Christmas season in Italy is traditionally celebrated from December 24 to January 6, or Christmas Eve through to Epiphany, which is often referred to as the Twelve Days of Christmas. If you're traveling to Italy during this festive season, you're certain to run into a variety of special events, celebrations, and holiday markets throughout the country.
One of the most famous of these Christmas Markets, is the one in Rome. It is known as a Mercatino di Natale della Befana, and is on the Piazza Navona. There is a festive atmosphere, with stalls holding traditional sweets and foods (for example le castagne e il panettone) and gifts for everyone.
Another important feature of Christmas is Babbo Natale (Father Christmas, or the equivalent of Santa Claus) makes the rounds on the night before Christmas, but another important day for gift-giving is Epiphany on January 6. It's the 12th day of Christmas when the three Wise Men gave Baby Jesus their gifts. In Italy, presents are brought by a friendly old witch named La Befana, who arrives in the night to fill children's stockings.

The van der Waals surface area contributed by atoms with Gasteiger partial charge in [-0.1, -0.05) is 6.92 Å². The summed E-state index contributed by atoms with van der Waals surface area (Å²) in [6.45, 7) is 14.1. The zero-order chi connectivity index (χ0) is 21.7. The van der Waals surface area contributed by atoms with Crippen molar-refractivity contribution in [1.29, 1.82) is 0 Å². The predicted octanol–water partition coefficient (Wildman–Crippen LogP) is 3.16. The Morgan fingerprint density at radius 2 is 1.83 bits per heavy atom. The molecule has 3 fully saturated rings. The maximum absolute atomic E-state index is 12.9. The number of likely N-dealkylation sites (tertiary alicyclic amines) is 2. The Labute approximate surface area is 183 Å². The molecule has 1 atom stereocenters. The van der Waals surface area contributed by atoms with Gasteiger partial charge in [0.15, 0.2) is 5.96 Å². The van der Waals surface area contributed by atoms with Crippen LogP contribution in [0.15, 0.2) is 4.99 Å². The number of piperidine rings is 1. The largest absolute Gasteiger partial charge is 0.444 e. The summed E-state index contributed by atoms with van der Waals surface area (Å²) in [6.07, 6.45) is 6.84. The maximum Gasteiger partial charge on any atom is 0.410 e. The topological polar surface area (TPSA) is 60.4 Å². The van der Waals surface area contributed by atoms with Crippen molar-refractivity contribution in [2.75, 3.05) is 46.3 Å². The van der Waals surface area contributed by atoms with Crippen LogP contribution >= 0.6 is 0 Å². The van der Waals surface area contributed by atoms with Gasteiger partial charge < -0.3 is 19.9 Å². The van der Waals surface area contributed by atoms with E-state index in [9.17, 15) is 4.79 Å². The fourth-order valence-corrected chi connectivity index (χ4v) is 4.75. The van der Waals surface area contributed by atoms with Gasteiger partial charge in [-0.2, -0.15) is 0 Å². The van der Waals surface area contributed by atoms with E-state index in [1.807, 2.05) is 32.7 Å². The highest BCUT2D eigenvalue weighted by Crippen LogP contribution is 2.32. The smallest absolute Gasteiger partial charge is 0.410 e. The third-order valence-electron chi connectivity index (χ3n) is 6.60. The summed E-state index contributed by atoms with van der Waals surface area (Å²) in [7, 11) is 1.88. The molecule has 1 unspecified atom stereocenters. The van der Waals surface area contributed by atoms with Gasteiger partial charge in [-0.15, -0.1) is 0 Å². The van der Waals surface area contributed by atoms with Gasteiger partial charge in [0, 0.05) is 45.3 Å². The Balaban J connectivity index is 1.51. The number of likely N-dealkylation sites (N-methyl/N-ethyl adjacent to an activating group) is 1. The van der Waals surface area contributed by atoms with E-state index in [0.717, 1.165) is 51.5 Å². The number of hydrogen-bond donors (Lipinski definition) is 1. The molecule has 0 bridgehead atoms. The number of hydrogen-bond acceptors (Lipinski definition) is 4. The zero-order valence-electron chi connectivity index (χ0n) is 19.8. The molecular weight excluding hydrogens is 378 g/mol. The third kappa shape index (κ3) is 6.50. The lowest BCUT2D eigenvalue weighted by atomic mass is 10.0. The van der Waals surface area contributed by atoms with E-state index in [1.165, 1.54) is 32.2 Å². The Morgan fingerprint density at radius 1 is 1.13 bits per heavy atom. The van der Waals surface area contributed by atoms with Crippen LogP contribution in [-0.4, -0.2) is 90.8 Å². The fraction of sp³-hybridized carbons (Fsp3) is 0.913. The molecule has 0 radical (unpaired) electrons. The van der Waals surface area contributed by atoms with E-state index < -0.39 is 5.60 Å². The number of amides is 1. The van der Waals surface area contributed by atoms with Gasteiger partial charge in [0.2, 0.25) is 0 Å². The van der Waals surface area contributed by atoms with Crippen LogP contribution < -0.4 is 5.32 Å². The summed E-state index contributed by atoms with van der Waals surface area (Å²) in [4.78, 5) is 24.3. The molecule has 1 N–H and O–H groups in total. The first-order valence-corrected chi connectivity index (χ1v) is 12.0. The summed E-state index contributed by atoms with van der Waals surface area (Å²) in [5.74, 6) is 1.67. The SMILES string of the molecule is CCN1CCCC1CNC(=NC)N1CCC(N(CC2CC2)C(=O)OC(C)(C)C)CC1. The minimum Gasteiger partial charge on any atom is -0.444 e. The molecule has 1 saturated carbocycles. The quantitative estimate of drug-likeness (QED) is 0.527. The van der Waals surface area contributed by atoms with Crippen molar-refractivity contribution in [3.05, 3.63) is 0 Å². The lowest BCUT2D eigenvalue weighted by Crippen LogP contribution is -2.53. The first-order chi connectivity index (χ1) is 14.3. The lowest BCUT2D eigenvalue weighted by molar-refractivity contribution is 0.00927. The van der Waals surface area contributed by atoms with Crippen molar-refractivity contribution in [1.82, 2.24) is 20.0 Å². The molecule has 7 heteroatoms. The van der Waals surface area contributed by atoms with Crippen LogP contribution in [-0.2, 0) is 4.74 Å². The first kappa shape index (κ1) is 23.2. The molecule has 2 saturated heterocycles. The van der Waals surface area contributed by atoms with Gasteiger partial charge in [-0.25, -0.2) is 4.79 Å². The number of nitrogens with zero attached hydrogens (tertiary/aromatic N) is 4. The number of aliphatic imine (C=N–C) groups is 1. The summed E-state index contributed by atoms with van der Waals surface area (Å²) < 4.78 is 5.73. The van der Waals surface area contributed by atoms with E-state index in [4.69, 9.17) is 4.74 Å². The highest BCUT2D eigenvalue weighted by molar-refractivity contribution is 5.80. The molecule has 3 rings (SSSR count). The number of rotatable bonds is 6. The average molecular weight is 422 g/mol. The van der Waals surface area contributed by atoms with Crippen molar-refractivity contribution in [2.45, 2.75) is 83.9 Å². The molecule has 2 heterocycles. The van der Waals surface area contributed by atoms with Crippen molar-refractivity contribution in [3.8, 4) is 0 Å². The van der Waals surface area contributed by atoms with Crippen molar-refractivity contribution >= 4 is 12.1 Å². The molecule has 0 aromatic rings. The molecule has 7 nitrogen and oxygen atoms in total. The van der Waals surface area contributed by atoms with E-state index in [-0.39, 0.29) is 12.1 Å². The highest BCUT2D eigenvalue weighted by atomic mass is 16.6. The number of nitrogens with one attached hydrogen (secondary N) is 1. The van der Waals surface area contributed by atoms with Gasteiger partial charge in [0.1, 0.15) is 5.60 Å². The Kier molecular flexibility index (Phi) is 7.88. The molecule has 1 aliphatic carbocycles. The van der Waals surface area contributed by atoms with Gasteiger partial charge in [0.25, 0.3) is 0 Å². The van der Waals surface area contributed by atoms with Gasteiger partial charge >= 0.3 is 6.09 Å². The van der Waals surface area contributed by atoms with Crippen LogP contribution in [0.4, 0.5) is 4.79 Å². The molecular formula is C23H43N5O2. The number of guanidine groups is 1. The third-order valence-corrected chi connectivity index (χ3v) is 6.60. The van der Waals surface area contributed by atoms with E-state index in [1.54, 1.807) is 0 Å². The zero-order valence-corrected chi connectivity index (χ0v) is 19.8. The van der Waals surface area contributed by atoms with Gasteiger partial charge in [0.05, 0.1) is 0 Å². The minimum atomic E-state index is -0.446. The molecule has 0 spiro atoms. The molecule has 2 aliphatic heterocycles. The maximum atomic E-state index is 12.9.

Christmas trees, lights, and decorations are often seen starting around December 8, the Feast Day of the Immaculate Conception, or even the end of November. The main focus of decorations continues to be the presepe, a Nativity scene or creche. Almost every church has a presepe, and they are often found outdoors in a piazza or public area, too.
Traditionally, a fish dinner is eaten on Christmas Eve with the family, followed in many places by a living nativity scene and midnight mass. Traditional bonfires are often held on Christmas Eve in the main square of the town, especially in mountain areas. Dinner on Christmas day is usually meat-based.
Now, here is some useful Christmas Vocab in Italian: